Chess Evolved Online

Did you ever look at Chess and think “Wow, I really wish Chess was more complicated, and that you could power up your units?” Well boy do I have the game for you.

I think Chess Evolved Online (or CEO as I’ll abbreviate it) is neat. If you like Chess, it’s worth checking out. If you don’t like Chess, you can save yourself the time of reading this article by closing your web browser and doing something else. Okay, lede dealt with. Time for a diatribe.

I write this blog about games at least in part because I consider myself pretty good at them, though in retrospect, “Experienced” might be a better word. I play a lot of games. There are many things that I’m not very experienced with, and so I don’t really comment on them, such as international relations, and agricultural policy. I still have opinions on them, but I don’t think they’re valuable to share.

I mention all of this because CEO has reminded me of something I forgot: I really, really suck at Chess. Or at least I really suck at it relative to people who play Chess at any level of actual competition or play.

I bring this up because after playing 12 hours of CEO, I couldn’t tell you if the game is balanced, or fair, or a good Chess equivalent or what. I could probably play 100 more hours, and I still wouldn’t have a good idea.

So instead of talking too much about that aspect of the game, I’m just gonna quickly list a few of the mechanical innovations CEO makes vs an ordinary Chess game, talk about the game’s meta progression structure and my thoughts on that, and then wrap up with a link to the game. I’m not gonna talk about balance or fairness, or whatnot, because I don’t think I’ll get any of it right. I’m also going to assume anyone reading this knows how Chess is played, and if you don’t, allow me to link you to the Wikipedia page on the game.

I did not win this.

So, new mechanics. Unlike in Chess, CEO has a different set of win/loss conditions: Morale. Each of your pieces has a value associated with it, which as far as I can tell, generally scales to its power/utility. The queen is worth 21 points, a bishop is worth 12, a rook is worth like 13. You get the idea. When your piece gets taken, you lose that much morale. If your morale hits zero, you lose.

Your king, on the other hand, is special. When your king gets taken, you lose an immediate 25 morale, and then an additional 3 morale per turn. The fairly obvious result of this is that while losing your king will eventually lead to a loss, unlike in standard Chess, it’s not an immediate loss. This has some interesting implications, like being able to trade kings, and also ending up in situations where you have to decide if sacrificing your king might be worth it.

The other special factor controlling the game is “move decay.” After turn 50, each player loses 1 morale at the start of their turn. This effectively puts a cap on how long games can go, and also means that in a game of attrition, whichever player can take a take an early advantage is likely to win. As far as I can tell, there are no draws in CEO.

There’s one last big mechanic in CEO: time. I’m not familiar with professional/semi-pro Chess, but a few quick google searches make it look like the game is limited is to about 90 minutes for your first 40 moves or so.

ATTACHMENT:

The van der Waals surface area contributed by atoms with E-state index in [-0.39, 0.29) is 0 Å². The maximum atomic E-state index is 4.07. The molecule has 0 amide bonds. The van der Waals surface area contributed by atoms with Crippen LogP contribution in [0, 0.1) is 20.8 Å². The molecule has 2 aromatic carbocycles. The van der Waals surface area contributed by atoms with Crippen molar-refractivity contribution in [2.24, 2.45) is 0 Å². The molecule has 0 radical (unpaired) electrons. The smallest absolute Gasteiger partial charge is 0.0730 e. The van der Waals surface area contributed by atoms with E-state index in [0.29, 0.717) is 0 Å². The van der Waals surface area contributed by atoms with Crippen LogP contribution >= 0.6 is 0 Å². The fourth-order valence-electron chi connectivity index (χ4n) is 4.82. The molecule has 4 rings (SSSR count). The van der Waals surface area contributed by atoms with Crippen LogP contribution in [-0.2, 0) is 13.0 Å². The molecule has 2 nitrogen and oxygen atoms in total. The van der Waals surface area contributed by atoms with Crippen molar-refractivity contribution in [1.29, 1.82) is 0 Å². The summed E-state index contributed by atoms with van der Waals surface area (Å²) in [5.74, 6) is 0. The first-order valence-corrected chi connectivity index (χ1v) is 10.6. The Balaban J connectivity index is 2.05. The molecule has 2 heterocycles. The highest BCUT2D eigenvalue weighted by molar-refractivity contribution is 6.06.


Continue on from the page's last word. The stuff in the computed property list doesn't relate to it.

As you might guess, CEO doesn’t really go in for that. Instead CEO has two formats: CEO Blitz and CEO Standard. Standard gives you 30 seconds a move, after which you have a pool of 4:00 minutes. Blitz gives the same 30 seconds but with a pool of 2:00.

The result of all of these changes, at least to me, is the game feels far faster paced and bloodier than standard Chess. At the same time, the fact that losing your king isn’t a loss means that games can turn into brawls far faster than standard Chess.

So, those are the general changes to the game’s structure. Now let’s talk about the army building. Yes, CEO has army building.

There are a few factors that go into army building. The game has two types of pieces: champions and minions. In general terms, you can only place minions in the front row, and only place champions in the back row. Minions are weaker than champions, and usually (but not always) have a promote ability. This is where another interesting change comes into play: pawns always promote to bishops. This opens up some interesting space for weaker minions with stronger promotions.

Pieces also have a supply cost, and your army has to be under your supply limit. You increase said limit by reaching a higher rank. I don’t love this too much, but I’ll talk about why later.

Everything else about the game feels like a fairly unique attempt to fix some of the problems that Chess has. But how you obtain and upgrade pieces for your army feels fairly standard. Because, of course, pieces can be upgraded.

The game has two currencies, gold and gems. You earn gold by playing games, and you earn more by winning. You get gems by either exchanging gold for gems, completing various objectives, or opening random boxes.

Or spending real money.

And this is why I say it feels standard: The game loop becomes a pattern of grinding for currency to either buy units straight up at a in-game shop, or buy random booster boxes of units in the hopes of getting something you want. At the same time, you use duplicate units to upgrade your existing units.

Tell me this doesn’t look like a mobile game UI.

And this is where the game started to annoy me. Perhaps it’s because I’m not great at Chess, but all of a sudden the game starting feeling like a mobile game. I was no longer logging on to build unique armies or try interesting strategies. I was logging in to open daily boxes, playing ranked for currency to try to grind more boxes, and just generally playing the game solely to get more units. Instead of trying to build unique armies and innovate, I played the standard Chess army because I was more familiar with it, and I cared more about winning than experimenting.